Kevin Trudeau is, to put it plainly, a con man. He started work as a used-car salesman, and then soon afterwards was arrested for depositing worthless checks, impersonating a physician, and spent 2 years in jail in the early ’90s for credit card fraud.

But his encounter with HCG came later, in the 2000s. He began self-publishing a series of books with lots of health-related quackery; the first book, in 2004, was called Natural Cures “They” Don’t Want You to Know About, which is a pretty sketchy title.

A sequel, in 2007, called The Weight Loss Cure “They” Don’t Want You to Know About (sensing a theme with these titles?) focused on HCG. That book is still available for sale on Amazon (I’m not going to link it), with a surprising 3.5 star rating. Many of the top reviews include long rants about how the government is out to get you, stealing your money, and intentionally making its citizens sick. (“The hCG diet as created my [sic] dr. simeons was proven to be the most effective weight loss treatment, and was supressed [sic] by the government, and he is revealing it and promoting it”).

Despite claiming that the diet was “easy to follow,” the book pretty literally adapted Dr. Simeon’s protocol from the 1960s, including daily injections of HCG. This is made more challenging by the fact that HCG is only given out with a prescription and is not readily available over-the-counter.

Trudeau was already in trouble with the Federal Trade Commission (FTC) from 2004. He’d made claims that a calcium supplement could cure serious diseases, including cancer. In response, Trudeau was banned from using infomercials to sell any product, service, or program.

The HCG diet? Against that ban. And a year later, in 2008, Trudeau was forced to pay a penalty of more than $37 million, the amount paid by consumers who watched the infomercials.

Trudeau didn’t immediately go to jail, but in 2014, when he continued to flout bans and refused to pay the fines levied against him, he was sentenced to 10 years in prison.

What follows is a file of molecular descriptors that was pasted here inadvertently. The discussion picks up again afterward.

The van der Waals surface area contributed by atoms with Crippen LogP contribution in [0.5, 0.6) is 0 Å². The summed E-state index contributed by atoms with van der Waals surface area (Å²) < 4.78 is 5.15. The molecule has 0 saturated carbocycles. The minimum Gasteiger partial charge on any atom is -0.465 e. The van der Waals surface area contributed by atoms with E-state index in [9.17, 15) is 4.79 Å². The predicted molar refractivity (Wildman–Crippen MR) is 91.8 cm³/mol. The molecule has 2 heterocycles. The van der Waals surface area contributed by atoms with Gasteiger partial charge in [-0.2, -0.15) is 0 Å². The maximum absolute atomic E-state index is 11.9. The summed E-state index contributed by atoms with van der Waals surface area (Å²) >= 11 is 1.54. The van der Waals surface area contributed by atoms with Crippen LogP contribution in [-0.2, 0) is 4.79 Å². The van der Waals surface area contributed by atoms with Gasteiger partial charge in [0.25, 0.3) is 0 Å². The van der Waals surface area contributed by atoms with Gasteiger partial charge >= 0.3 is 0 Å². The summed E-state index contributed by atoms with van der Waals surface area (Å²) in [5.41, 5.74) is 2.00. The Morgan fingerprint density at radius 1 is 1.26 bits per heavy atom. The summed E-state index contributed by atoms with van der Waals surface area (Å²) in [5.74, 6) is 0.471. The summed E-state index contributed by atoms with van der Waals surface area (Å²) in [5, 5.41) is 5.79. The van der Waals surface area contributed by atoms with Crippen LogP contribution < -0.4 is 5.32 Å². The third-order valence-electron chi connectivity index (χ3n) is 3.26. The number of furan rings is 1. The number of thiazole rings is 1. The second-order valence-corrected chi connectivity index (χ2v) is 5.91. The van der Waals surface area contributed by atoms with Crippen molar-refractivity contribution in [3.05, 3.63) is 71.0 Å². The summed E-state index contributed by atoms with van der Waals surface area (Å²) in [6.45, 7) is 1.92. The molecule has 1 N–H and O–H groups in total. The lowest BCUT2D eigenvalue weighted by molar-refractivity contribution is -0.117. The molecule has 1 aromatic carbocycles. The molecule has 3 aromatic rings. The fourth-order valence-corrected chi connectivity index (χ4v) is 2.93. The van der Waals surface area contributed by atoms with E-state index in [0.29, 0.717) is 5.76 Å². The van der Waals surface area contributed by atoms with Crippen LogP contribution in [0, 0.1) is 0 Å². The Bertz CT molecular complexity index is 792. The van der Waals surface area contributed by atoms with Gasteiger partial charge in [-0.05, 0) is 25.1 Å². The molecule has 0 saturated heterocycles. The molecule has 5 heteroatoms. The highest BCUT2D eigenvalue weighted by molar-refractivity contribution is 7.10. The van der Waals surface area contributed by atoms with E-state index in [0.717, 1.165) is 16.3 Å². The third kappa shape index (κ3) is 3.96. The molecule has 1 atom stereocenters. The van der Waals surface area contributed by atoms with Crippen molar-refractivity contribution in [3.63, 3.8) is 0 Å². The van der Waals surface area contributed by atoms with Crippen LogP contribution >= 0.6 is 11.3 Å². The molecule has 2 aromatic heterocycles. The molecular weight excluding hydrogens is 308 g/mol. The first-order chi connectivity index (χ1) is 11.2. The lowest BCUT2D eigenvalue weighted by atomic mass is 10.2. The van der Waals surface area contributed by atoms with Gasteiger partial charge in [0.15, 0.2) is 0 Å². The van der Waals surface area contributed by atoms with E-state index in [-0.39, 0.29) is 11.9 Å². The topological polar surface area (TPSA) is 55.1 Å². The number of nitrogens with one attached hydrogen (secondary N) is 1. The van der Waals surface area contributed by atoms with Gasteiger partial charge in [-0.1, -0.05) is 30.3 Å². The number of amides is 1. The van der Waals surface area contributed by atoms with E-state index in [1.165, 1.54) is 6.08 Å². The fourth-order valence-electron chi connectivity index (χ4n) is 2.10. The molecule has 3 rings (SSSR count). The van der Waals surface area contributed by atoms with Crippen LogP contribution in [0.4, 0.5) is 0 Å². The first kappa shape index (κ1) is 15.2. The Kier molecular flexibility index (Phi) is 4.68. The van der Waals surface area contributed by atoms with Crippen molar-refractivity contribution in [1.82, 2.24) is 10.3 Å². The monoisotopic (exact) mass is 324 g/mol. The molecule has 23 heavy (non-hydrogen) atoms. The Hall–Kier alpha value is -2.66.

In summary: HCG is vital for pregnancy, but won’t help you shed non-baby-reated pounds

Human chorionic gonadotropin, or HCG, is a vital hormone in women during early pregnancy; without it, the cascade isn’t kicked off to support the growth in the uterus needed to feed the fetus.

But we’ve also found other uses for HCG beyond what biology originally evolved; it closely mimics luteinizing hormone (LH), and is thus used by some bodybuilders or athletes who are willing to cheat with steroids to obtain their physique or prowess. HCG helps to stop the body from ceasing testosterone production, as it does when flooded with anabolic steroids.

HCG was even explored for weight loss, although that link has been thoroughly disproven. Besides, are you really going to inject daily hormones for the rest of your life to maintain your weight? Seems like a lot of painful effort!


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A microbiome scientist working at a tech startup in Silicon Valley, Sam Westreich provides insights into science and technology, exploring the strangest areas of biology, science, and biotechnology.

Mountain View, CA